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Is the ECB behind the curve? Here's what to expect in 2022

Kitco News

Welcome to Kitco News' 2022 outlook series. The new year will be filled with uncertainty as the Federal Reserve looks to pivot and tighten its monetary policies. At the same time, the inflation threat continues to grow, which means real rates will remain in low to negative territory. Stay tuned to Kitco News to learn from the experts on how to navigate turbulent financial markets in 2022.

(Kitco News) - The ECB seemed to have backed themselves into a corner for 2022. In comparison to some of the other central banks, the ECB is slightly behind the curve, but there is some justification. Inflation is one of the biggest concerns for the ECB.

The bank's target is 2%, and year-on-year inflation in the Eurozone currently stands at increased to 4.9% in November of 2021 from 4.1% in October, the highest reading since July of 1991.

Many Analysts and ECB members are expecting the rate to fall back towards the 2% target but have admitted that it could take longer than expected. ECB Vice President Luis de Guindos recently noted: "We are fully convinced that inflation will start to decline at the beginning of next year (2022) and in the second half of next year inflation will start to decelerate even more and will converge with our target of 2%."

Looking at the FX implications, it's hard to see this happening while the EUR/USD exchange rate is as weak. The pair is currently trading around 1.1325, but in May 2021 the pair was trading at 1.2266. As we know, most commodities settlements are paid in USD, so unless there is some evening out or moderation in the trend, it could be hard to see the inflation rate moderating towards the 2% target.

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On the plus side, the omicron COVID-19 variant seems to have less of a strain on the hospitals despite being more transmissible. Data seems to show that despite a higher infection rate, the death rate has moderated compared to previous strains of the illness.

This could mean that there could be fewer refinery closures and production issues. This would be good for the ECB as price increases could moderate as predicted. One massive variable is that more COVID-19 strains could come to light, which would throw a spanner in the works as supply disruptions could add to price pressures.

French investment bank Natixis said: "Inflation is forecast to be lower than 2% in 2023. But it is important to watch out for any shock that could push up inflation in 2023: Social crisis and demands leading to faster wage growth, bearing in mind that wage earners' purchasing power has fallen in 2021; Geopolitical crisis, for example between Europe and Russia, leading to a further sharp rise in European natural gas prices; A flare-up of the health crisis, causing bottlenecks to reappear, particularly in transport."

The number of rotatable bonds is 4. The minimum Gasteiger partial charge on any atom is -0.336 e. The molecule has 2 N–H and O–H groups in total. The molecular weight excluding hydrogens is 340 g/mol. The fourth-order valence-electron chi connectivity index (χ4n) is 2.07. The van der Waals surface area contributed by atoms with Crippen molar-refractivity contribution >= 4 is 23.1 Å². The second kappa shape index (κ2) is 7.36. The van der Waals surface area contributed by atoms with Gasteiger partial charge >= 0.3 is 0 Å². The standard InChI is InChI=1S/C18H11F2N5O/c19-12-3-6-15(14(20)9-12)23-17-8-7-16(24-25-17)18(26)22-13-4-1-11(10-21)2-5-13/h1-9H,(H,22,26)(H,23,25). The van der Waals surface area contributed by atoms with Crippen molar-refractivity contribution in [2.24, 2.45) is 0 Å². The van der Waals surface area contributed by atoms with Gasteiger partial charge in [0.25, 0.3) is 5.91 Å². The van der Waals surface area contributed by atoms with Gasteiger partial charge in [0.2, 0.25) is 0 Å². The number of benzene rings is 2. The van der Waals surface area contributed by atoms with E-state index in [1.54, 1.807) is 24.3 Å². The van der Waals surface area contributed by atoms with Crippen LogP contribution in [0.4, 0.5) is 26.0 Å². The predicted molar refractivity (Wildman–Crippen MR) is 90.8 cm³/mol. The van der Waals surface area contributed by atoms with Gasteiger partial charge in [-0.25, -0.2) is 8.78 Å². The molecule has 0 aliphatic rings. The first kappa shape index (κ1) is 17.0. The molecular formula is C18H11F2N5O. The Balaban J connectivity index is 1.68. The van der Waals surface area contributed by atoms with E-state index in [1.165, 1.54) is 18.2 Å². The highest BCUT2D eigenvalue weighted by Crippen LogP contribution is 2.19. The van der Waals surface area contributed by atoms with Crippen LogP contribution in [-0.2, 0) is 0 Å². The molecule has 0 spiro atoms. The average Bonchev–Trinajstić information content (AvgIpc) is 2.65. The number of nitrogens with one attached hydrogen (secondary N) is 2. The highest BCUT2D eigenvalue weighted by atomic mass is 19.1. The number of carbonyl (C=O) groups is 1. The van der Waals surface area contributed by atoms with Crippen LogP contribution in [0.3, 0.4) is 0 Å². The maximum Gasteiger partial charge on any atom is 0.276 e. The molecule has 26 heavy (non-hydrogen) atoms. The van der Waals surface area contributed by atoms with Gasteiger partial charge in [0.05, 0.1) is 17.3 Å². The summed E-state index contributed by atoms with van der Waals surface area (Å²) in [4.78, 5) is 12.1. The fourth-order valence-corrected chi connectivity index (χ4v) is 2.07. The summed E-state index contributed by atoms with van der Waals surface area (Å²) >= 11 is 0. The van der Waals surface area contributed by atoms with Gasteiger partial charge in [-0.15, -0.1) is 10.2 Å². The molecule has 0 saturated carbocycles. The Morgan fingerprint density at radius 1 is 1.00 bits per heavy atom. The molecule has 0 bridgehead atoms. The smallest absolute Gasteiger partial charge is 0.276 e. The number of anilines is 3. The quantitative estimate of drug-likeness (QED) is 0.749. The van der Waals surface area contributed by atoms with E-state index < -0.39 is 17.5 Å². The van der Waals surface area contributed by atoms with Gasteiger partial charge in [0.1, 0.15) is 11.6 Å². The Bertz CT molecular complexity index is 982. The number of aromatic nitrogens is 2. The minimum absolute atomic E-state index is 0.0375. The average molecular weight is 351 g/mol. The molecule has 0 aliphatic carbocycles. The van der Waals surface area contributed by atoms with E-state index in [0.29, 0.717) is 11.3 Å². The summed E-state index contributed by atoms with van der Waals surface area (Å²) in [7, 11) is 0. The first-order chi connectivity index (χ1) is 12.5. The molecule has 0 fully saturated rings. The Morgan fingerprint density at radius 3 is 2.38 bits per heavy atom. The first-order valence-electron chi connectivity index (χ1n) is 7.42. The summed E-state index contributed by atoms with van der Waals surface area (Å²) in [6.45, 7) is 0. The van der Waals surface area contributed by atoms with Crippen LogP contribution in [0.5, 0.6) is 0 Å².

So a reduction in QE could be the action the bank could use. There have already been increments in the speed of the purchases in reaction to data last year. The euro initially rallied after the ECB announced it would end its pandemic emergency purchase program, as scheduled, in March. However, the ECB added that it would temporarily boost the size of its longer-running Asset Purchase Program (APP), in the second quarter, partially offsetting the reduction while retaining flexibility. The ECB gave no end date to the APP.

In 2022, the APP will become a point of focus, but rates are not likely to change unless there is a shock event. ECB's de Cos confirmed this with some recent comments as he noted: "There are no conditions to raise rates in 2022." He added that he supports the decision to end the pandemic stimuli but wants to "ensure that monetary policy will continue to be expansionary."

What analysts must consider is that if the Fed is more hawkish than expected, the ECB may be forced to act. If the Fed continues to taper and raise rates in 2022, the inflation target could be harder to meet for the ECB. This then could induce a response from the European Central Bank and balance out the exchange rate by putting pressure on the central bank's willingness to react.

Disclaimer: The views expressed in this article are those of the author and may not reflect those of Kitco Metals Inc. The author has made every effort to ensure accuracy of information provided; however, neither Kitco Metals Inc. nor the author can guarantee such accuracy. This article is strictly for informational purposes only. It is not a solicitation to make any exchange in commodities, securities or other financial instruments. Kitco Metals Inc. and the author of this article do not accept culpability for losses and/ or damages arising from the use of this publication.